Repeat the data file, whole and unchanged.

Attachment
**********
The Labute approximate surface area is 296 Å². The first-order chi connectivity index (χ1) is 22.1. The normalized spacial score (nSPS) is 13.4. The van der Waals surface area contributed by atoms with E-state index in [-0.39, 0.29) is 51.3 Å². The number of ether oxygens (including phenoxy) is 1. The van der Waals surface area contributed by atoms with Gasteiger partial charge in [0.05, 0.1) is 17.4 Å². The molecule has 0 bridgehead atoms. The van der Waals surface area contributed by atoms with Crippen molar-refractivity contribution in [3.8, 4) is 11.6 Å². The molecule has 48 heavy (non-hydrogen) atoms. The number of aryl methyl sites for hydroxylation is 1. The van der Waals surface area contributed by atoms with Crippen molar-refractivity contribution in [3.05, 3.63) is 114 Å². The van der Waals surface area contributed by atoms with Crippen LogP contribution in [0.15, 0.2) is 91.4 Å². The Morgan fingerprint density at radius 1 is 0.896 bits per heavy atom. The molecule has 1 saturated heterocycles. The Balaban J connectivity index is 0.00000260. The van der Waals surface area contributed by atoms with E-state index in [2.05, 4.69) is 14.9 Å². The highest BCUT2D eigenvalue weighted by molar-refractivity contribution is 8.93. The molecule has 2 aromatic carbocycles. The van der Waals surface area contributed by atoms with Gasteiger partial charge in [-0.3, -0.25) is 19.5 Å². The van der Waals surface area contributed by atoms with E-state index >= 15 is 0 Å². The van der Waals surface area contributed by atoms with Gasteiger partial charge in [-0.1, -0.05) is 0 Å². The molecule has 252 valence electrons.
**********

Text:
The Labute approximate surface area is 296 Å². The first-order chi connectivity index (χ1) is 22.1. The normalized spacial score (nSPS) is 13.4. The van der Waals surface area contributed by atoms with E-state index in [-0.39, 0.29) is 51.3 Å². The number of ether oxygens (including phenoxy) is 1. The van der Waals surface area contributed by atoms with Gasteiger partial charge in [0.05, 0.1) is 17.4 Å². The molecule has 0 bridgehead atoms. The van der Waals surface area contributed by atoms with Crippen molar-refractivity contribution in [3.8, 4) is 11.6 Å². The molecule has 48 heavy (non-hydrogen) atoms. The number of aryl methyl sites for hydroxylation is 1. The van der Waals surface area contributed by atoms with Crippen molar-refractivity contribution in [3.05, 3.63) is 114 Å². The van der Waals surface area contributed by atoms with Crippen LogP contribution in [0.15, 0.2) is 91.4 Å². The Morgan fingerprint density at radius 1 is 0.896 bits per heavy atom. The molecule has 1 saturated heterocycles. The Balaban J connectivity index is 0.00000260. The van der Waals surface area contributed by atoms with E-state index in [2.05, 4.69) is 14.9 Å². The highest BCUT2D eigenvalue weighted by molar-refractivity contribution is 8.93. The molecule has 2 aromatic carbocycles. The van der Waals surface area contributed by atoms with Gasteiger partial charge in [-0.3, -0.25) is 19.5 Å². The van der Waals surface area contributed by atoms with E-state index >= 15 is 0 Å². The van der Waals surface area contributed by atoms with Gasteiger partial charge in [-0.1, -0.05) is 0 Å². The molecule has 252 valence electrons.